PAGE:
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NHL playoffs: How the Bruins plan to balance aggressiveness with playing smart against the Capitals

The Bruins were 4-2-2 against the hard-hitting Washington Capitals this season.Matthew J Lee/Globe staff

After eight bruising regular-season battles against the Washington Capitals, the Bruins understand that intensity and physicality come with the territory.

When the teams open up the Stanley Cup playoffs Saturday, the chippiness will naturally dial up. But for the Bruins, a key will be matching the Capitals’ intensity while staying within their identity.

“I think it’s no secret that Washington is a team that has high energy, plays physical, has got high-end talent, and is very deep throughout the lineup,” Bruins captain Patrice Bergeron said. “So for us, it’s about what we can bring against that. I think we kind of have some of the same attributes where I think we can play that heavy game, but also we play a high-energy, fast game. It’s going to be playoff hockey. That’s what we expect. And that’s what we’re kind of looking forward to.”


The Bruins were 4-2-2 against the Capitals this season. The Capitals set an aggressive tone, even if it meant racking up penalties. At times, the Bruins got caught up in responding to that aggressiveness, and coach Bruce Cassidy said it’s something they will have to be mindful of with more at stake.

“That’s one thing we have to do, and not get away from, is get caught up in matching them hit for hit,” Cassidy said. “When hits are there, you’ve got to take them and you’ve got to show that, hey, we’re going to wear you down as the series goes along, as well.”

The Bruins are expecting a physical playoff series against the Capitals, as has been the case just about every time they met this season.Matthew J Lee/Globe staff

For as physical as the Capitals can be, the Bruins piled up 111 penalty minutes in the regular-season matchups, and the Capitals used it to their advantage with nine power-play goals. The Capitals finished the season third in power-play percentage (24.8) and tied for fifth in power-play goals (38), so Cassidy wants to make sure his team doesn’t play into Washington’s hands with any careless aggression.


“We have to be careful that that’s not our focus of, ‘OK, we’re going to get in there and we’re going to hit everything that moves,’ ” Cassidy said. “And all of a sudden now you’re getting penalties for chasing hits, so to speak.”

The Bruins’ strength, Cassidy said, is their ability to adapt to different styles. They can embrace a rugged game if need be, but they’ll thrive by leaning on skill.

“I think we’ve always been able to play both ways,” Cassidy said. “We’ve been able to skate with teams and we’ve been able to dish out our share hits and take them to make a play. So, that’s got to be our mentality is we’re going to play the right way and play hard.”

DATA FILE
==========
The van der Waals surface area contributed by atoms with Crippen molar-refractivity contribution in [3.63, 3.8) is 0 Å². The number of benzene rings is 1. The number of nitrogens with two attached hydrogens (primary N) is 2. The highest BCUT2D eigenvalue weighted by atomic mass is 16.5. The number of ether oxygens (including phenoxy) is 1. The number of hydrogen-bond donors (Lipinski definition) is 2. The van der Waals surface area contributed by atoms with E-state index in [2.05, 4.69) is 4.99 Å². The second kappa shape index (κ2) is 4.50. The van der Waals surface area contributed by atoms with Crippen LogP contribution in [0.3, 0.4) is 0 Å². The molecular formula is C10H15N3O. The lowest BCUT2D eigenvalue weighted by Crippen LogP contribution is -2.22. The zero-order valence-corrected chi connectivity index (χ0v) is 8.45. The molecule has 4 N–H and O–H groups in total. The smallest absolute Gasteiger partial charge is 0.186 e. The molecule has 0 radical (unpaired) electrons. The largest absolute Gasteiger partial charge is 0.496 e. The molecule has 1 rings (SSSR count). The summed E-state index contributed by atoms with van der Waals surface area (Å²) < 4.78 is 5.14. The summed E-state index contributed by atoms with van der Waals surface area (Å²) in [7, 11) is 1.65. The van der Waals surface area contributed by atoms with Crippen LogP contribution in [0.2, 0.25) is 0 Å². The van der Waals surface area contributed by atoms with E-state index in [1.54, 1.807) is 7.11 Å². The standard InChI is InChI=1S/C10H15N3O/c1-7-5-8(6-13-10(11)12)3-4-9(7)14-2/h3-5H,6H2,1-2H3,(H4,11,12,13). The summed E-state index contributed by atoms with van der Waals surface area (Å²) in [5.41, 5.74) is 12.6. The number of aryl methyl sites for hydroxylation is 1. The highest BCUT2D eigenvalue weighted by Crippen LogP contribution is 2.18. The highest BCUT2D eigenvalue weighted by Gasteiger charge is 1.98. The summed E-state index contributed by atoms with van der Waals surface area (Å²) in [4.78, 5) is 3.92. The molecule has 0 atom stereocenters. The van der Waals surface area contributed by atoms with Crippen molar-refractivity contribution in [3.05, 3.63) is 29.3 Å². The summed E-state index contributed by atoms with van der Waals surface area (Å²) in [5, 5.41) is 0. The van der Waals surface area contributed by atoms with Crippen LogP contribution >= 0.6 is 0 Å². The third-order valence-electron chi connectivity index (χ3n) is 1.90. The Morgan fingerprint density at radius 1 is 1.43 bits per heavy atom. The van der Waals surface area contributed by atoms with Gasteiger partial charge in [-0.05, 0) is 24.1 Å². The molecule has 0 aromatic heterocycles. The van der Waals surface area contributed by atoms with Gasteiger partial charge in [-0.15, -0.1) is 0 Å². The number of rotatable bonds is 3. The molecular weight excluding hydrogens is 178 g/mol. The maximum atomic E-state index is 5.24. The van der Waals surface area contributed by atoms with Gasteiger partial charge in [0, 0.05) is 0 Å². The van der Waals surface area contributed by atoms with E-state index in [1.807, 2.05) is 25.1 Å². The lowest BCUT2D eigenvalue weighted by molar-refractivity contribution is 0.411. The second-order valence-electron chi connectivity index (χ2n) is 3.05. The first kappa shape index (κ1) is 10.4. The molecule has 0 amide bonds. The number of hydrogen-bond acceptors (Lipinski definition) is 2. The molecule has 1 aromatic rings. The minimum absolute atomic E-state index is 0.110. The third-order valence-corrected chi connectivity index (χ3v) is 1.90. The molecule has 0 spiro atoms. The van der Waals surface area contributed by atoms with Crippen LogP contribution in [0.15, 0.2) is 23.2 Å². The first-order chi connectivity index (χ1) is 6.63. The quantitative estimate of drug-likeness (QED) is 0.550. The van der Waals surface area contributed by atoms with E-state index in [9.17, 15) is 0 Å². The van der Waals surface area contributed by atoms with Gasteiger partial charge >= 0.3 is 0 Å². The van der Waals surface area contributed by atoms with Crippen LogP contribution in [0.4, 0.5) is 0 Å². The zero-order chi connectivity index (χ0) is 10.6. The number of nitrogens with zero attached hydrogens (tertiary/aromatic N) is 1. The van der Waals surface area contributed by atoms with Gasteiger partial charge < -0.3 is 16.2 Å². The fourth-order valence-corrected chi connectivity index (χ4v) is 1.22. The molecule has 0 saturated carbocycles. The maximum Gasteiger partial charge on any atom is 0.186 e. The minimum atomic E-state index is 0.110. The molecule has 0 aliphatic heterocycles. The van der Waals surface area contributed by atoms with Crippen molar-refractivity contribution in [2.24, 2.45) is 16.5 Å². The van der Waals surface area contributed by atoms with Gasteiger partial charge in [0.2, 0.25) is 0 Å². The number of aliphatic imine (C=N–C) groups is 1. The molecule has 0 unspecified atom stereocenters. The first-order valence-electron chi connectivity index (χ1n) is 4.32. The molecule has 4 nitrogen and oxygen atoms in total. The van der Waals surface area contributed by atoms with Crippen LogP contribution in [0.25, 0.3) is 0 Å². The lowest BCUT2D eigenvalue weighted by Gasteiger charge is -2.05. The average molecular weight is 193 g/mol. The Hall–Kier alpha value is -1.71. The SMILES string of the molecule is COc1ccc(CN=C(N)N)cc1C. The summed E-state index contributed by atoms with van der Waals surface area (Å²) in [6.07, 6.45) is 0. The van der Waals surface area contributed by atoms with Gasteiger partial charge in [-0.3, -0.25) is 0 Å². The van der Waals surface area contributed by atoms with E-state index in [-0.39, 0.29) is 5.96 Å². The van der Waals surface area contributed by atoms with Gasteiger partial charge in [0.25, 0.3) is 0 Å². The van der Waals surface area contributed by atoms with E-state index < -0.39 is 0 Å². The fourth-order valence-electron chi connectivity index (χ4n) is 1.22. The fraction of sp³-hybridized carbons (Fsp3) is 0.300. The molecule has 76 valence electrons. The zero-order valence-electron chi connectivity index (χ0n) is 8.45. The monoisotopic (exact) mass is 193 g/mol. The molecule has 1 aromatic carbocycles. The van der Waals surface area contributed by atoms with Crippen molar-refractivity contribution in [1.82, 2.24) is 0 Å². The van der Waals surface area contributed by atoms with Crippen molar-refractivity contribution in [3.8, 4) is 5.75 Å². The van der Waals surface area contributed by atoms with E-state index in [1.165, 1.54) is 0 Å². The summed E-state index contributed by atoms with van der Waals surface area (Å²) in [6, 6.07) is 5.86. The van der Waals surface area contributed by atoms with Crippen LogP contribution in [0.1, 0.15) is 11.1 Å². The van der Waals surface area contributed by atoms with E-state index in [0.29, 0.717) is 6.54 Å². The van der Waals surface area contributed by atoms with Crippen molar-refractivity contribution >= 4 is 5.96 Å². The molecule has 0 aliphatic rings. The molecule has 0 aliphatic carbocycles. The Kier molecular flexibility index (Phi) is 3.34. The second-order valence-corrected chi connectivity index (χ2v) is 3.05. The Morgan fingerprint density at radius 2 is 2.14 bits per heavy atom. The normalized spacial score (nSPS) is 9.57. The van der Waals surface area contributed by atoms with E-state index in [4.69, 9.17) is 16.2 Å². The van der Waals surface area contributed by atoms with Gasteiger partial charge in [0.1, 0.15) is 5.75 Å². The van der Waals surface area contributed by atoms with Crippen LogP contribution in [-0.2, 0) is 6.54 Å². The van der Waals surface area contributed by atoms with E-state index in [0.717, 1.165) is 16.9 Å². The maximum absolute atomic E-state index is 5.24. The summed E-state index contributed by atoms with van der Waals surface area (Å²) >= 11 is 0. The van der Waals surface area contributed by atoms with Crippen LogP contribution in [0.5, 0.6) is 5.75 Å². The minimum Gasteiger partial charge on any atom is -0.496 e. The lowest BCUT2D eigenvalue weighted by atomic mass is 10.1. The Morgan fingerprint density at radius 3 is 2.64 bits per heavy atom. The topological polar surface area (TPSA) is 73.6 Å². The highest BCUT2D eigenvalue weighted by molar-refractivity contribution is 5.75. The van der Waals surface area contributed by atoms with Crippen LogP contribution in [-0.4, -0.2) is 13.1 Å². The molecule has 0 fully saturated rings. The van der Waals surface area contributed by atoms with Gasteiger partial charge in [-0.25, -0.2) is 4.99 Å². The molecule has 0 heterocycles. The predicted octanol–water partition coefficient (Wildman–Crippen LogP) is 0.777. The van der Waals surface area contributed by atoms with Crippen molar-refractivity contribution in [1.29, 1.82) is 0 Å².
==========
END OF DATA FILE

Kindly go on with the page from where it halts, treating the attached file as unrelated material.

Against the Capitals, Cassidy said, the Bruins will have to walk the line between playing hard and playing smart.

“Hard also means having the puck and taking a hit to make a play,” Cassidy said. “Hard means retaliating in the right way. It means if they do happen to finish a check hard and we don’t like it, sometimes you’ve got to take a number and say, OK, they bang one of our guys, we’ve got to go put some pressure on [John] Carlson or [Nicklas] Backstrom or whatever the case may be.

“That’s how you answer some of that, is by being physical within the boundaries of the law against their skill, as well. And I think teams that do that are effective because that will frustrate them as much as anything, seeing their top guys getting hit.”


Knowing when and how much to press the issue can swing a series, Cassidy said, especially between teams with so much history.

“There’s a little bit of that gamesmanship that goes into every series with every opponent,” Cassidy said. “This one just happens to be two teams that the temperature does go up with us. So keeping your cool is going to be very important, especially when you’re playing the same team for what could be as much as two weeks.”

Charlie McAvoy knows one of the keys to beating the Capitals will be for the Bruins to take care of their own business.John Tlumacki/Globe Staff

Knowing the possible detours a series like this can take, Bruins defenseman Charlie McAvoy said composure will be key.

“I think it’s just about getting to our game, what allows us to have success,” McAvoy said. “When we’re at our best, we’re skating, we’re defending. I feel like it really always starts there for us — taking care of our end and then getting on the offensive side.

“But if we can kind of establish our game quick, I think that’ll obviously work in our favor. And all we’re really concerned about is us in here and what we need to do to prepare.”

Julian Benbow can be reached at julian.benbow@globe.com.